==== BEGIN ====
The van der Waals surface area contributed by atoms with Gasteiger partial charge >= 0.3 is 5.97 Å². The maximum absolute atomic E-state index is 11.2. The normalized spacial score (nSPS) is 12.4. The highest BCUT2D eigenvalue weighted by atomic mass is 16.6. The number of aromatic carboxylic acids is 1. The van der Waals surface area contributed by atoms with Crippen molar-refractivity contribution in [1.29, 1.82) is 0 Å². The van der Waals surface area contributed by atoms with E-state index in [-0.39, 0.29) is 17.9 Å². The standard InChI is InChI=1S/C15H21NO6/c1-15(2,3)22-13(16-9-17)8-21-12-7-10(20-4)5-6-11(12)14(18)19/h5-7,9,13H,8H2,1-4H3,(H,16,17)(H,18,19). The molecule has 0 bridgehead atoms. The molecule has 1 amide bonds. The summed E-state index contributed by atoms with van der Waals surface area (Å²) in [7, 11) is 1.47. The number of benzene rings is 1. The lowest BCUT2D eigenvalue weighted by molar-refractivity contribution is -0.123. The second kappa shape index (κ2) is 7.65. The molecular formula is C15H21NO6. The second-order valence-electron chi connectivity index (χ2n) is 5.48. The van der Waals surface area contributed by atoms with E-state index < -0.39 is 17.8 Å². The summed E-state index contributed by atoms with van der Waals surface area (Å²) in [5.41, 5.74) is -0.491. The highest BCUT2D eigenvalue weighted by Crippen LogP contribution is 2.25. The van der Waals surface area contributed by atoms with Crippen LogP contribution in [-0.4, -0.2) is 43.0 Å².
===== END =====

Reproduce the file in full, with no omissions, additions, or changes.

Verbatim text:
The van der Waals surface area contributed by atoms with Gasteiger partial charge >= 0.3 is 5.97 Å². The maximum absolute atomic E-state index is 11.2. The normalized spacial score (nSPS) is 12.4. The highest BCUT2D eigenvalue weighted by atomic mass is 16.6. The number of aromatic carboxylic acids is 1. The van der Waals surface area contributed by atoms with Crippen molar-refractivity contribution in [1.29, 1.82) is 0 Å². The van der Waals surface area contributed by atoms with E-state index in [-0.39, 0.29) is 17.9 Å². The standard InChI is InChI=1S/C15H21NO6/c1-15(2,3)22-13(16-9-17)8-21-12-7-10(20-4)5-6-11(12)14(18)19/h5-7,9,13H,8H2,1-4H3,(H,16,17)(H,18,19). The molecule has 0 bridgehead atoms. The molecule has 1 amide bonds. The summed E-state index contributed by atoms with van der Waals surface area (Å²) in [7, 11) is 1.47. The number of benzene rings is 1. The lowest BCUT2D eigenvalue weighted by molar-refractivity contribution is -0.123. The second kappa shape index (κ2) is 7.65. The molecular formula is C15H21NO6. The second-order valence-electron chi connectivity index (χ2n) is 5.48. The van der Waals surface area contributed by atoms with E-state index < -0.39 is 17.8 Å². The summed E-state index contributed by atoms with van der Waals surface area (Å²) in [5.41, 5.74) is -0.491. The highest BCUT2D eigenvalue weighted by Crippen LogP contribution is 2.25. The van der Waals surface area contributed by atoms with Crippen LogP contribution in [-0.4, -0.2) is 43.0 Å².